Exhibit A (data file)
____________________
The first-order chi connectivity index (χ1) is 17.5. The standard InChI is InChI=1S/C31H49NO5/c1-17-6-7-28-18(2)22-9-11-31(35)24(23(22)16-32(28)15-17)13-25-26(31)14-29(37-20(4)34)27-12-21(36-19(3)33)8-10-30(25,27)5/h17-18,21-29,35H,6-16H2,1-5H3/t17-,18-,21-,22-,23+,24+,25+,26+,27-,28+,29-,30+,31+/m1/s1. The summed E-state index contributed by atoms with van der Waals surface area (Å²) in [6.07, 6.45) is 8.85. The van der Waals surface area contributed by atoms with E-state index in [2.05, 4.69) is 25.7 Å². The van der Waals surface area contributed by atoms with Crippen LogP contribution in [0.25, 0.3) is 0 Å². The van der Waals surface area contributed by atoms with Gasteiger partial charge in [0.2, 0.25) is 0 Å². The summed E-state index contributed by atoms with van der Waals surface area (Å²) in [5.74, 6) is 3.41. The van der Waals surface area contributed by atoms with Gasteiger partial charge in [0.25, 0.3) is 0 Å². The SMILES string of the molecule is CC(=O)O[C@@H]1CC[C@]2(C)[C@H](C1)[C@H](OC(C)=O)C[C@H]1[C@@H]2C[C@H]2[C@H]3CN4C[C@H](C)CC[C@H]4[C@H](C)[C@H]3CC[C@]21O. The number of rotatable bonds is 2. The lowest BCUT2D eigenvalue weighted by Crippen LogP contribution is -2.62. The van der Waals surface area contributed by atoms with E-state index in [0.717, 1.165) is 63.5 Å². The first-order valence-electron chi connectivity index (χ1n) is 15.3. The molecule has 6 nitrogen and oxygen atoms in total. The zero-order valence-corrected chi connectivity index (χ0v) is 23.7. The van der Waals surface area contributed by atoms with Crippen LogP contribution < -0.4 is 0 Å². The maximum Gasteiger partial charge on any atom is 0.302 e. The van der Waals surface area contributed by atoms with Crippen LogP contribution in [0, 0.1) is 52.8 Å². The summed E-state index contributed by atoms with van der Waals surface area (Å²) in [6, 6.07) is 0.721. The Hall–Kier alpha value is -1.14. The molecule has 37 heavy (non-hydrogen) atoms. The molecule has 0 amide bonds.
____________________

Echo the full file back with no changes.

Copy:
The first-order chi connectivity index (χ1) is 17.5. The standard InChI is InChI=1S/C31H49NO5/c1-17-6-7-28-18(2)22-9-11-31(35)24(23(22)16-32(28)15-17)13-25-26(31)14-29(37-20(4)34)27-12-21(36-19(3)33)8-10-30(25,27)5/h17-18,21-29,35H,6-16H2,1-5H3/t17-,18-,21-,22-,23+,24+,25+,26+,27-,28+,29-,30+,31+/m1/s1. The summed E-state index contributed by atoms with van der Waals surface area (Å²) in [6.07, 6.45) is 8.85. The van der Waals surface area contributed by atoms with E-state index in [2.05, 4.69) is 25.7 Å². The van der Waals surface area contributed by atoms with Crippen LogP contribution in [0.25, 0.3) is 0 Å². The van der Waals surface area contributed by atoms with Gasteiger partial charge in [0.2, 0.25) is 0 Å². The summed E-state index contributed by atoms with van der Waals surface area (Å²) in [5.74, 6) is 3.41. The van der Waals surface area contributed by atoms with Gasteiger partial charge in [0.25, 0.3) is 0 Å². The SMILES string of the molecule is CC(=O)O[C@@H]1CC[C@]2(C)[C@H](C1)[C@H](OC(C)=O)C[C@H]1[C@@H]2C[C@H]2[C@H]3CN4C[C@H](C)CC[C@H]4[C@H](C)[C@H]3CC[C@]21O. The number of rotatable bonds is 2. The lowest BCUT2D eigenvalue weighted by Crippen LogP contribution is -2.62. The van der Waals surface area contributed by atoms with E-state index in [0.717, 1.165) is 63.5 Å². The first-order valence-electron chi connectivity index (χ1n) is 15.3. The molecule has 6 nitrogen and oxygen atoms in total. The zero-order valence-corrected chi connectivity index (χ0v) is 23.7. The van der Waals surface area contributed by atoms with Crippen LogP contribution < -0.4 is 0 Å². The maximum Gasteiger partial charge on any atom is 0.302 e. The van der Waals surface area contributed by atoms with Crippen LogP contribution in [0, 0.1) is 52.8 Å². The summed E-state index contributed by atoms with van der Waals surface area (Å²) in [6, 6.07) is 0.721. The Hall–Kier alpha value is -1.14. The molecule has 37 heavy (non-hydrogen) atoms. The molecule has 0 amide bonds.